This month not only marks the one-year anniversary of shutdowns due to the COVID-19 pandemic, but also Women’s History Month, with International Women’s Day celebrated on Monday, March 8. This year’s theme is a continuation of last year’s, “Valiant Women of the Vote: Refusing to Be Silenced.”
The month of March celebrates many milestones for women’s rights in our nation’s history. The first major event in the suffrage movement occurred on March 3, 1913, the day before President Woodrow Wilson’s inauguration, in Washington D.C., featuring more than 20 parade floats, nine bands, four brigades and more than 5,000 suffragettes. In March of 1917, the Congressional Union for Woman Suffrage (CU), founded by Alice Paul and Lucy Burns, two prominent suffragists, and the National Woman’s Party (NWP) merged into NWP.
Furthermore, both Title IX and the Equal Rights Amendment were passed in Congress in March of 1972. While the ERA still remains unratified by the states, Title IX came into law shortly after being passed. Title IX states that “No person in the United States shall, on the basis of sex, be excluded from participation in, be denied the benefits of, or be subjected to discrimination under any education program or activity receiving Federal financial assistance.”
Case Western Reserve University’s Office of Equity manages Title IX-related matters at the university, with new regulations and changes addressed last August in response to accounts of sexual misconduct and lack of accountability on the Instagram account @cwru.survivors.
To combat this, the Flora Stone Mather Center for Women launched It’s On CWRU, a new campaign following Green Dot, a bystander intervention program that hosts training and workshops for CWRU students, faculty and staff. “It’s On CWRU’s mission is to disrupt the culture of violence through evidence-informed education, mutual aid and survivor support.” Partnered with the Office of First-Year Experience, Informed U, a program that provides education on sexual violence prevention was added to the orientation week program.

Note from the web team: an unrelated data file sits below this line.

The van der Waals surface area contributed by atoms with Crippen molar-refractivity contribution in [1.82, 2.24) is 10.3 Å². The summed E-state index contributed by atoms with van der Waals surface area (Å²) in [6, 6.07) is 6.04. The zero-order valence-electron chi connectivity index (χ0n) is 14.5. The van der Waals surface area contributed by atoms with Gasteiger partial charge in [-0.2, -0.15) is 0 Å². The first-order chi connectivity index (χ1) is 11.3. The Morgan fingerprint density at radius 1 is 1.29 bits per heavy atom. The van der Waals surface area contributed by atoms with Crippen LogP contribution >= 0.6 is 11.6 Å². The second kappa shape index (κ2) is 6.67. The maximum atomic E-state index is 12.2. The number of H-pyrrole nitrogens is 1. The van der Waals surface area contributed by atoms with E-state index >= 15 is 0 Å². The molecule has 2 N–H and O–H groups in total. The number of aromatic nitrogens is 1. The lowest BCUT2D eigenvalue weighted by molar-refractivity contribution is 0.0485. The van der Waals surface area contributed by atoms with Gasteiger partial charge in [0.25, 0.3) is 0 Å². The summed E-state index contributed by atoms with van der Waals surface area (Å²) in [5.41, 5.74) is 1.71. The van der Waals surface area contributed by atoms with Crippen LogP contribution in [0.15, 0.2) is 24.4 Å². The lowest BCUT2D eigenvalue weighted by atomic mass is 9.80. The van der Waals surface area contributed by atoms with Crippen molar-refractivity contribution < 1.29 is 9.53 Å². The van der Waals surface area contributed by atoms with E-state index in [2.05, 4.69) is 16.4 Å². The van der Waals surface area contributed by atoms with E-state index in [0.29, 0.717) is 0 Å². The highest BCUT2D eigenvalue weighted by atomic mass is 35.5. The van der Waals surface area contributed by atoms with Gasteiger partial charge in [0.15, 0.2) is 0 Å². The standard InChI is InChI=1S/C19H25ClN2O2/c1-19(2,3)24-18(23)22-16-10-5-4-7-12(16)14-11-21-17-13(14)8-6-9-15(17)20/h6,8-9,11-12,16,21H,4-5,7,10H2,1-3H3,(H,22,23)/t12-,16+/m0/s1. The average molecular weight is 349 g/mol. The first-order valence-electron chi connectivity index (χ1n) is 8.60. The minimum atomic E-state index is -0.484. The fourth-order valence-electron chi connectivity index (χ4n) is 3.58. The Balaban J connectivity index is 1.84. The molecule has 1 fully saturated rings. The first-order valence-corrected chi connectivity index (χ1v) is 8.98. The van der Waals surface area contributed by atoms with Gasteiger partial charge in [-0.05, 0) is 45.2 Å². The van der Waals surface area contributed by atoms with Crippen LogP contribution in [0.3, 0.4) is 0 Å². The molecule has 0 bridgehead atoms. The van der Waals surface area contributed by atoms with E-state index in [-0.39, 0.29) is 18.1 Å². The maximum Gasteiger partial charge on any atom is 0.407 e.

This past week, the Center for Women celebrated Women’s History Month with daily events including “‘Light the Way’ Herstory Walk,” a discussion with PERIOD @ CWRU and Dr. Stasia Jhaveri, an OB-GYN and the assistant student clerkship director at the Cleveland Clinic, as well as a talk with author Ain Heath Drew and illustrator Shamar Knight-Justice, who worked on “Ari J.’s Kinky, Curly Crown,” a children’s book published last month.
Other events included a trivia night with the Women in Science and Engineering Roundtable (WISER) and Women in Sciences and Humanities Earning Doctorates (WISHED), a panel with Women in Biomedical Studies and a history of reproductive rights and justice online activity with Unite for Reproductive and Gender Equity (URGE) and Voices for Reproductive Health (VRH).
Upcoming events include an Elect Her training on Saturday, March 13, facilitated by Running Start, for women interested in running for government, and a Think Forum lecture featuring T. Morgan Dixon, cofounder and CEO of GirlTrek, on Tuesday, March 30.
We have made monumental strides in women’s rights since the suffrage movement, including electing Kamala Harris, who set milestones as the first female, first Black and first Asian-American vice president. Last week, the Army updated regulations for uniforms and grooming, allowing more flexibility, including guidance on breastfeeding, added for the first time.
Still, there is still a lot of work to be done, evident in new allegations of sexual harassment from Andrew Cuomo, the governor of New York, who has yet to resign. A total of 2.3 million women have left the labor force since February of 2020 due to the COVID-19 pandemic, with women’s rate of participation in the labor force decreasing to 57%, the lowest rate since 1988.
Correction: Originally, this article stated that the “ERA [was] passed in March of 1972.” While true, on its own, that statement is vague. We changed that statement to eliminate vagueness. The ERA was passed by Congress in March of 1972 but has not since been ratified by the requisite number of states.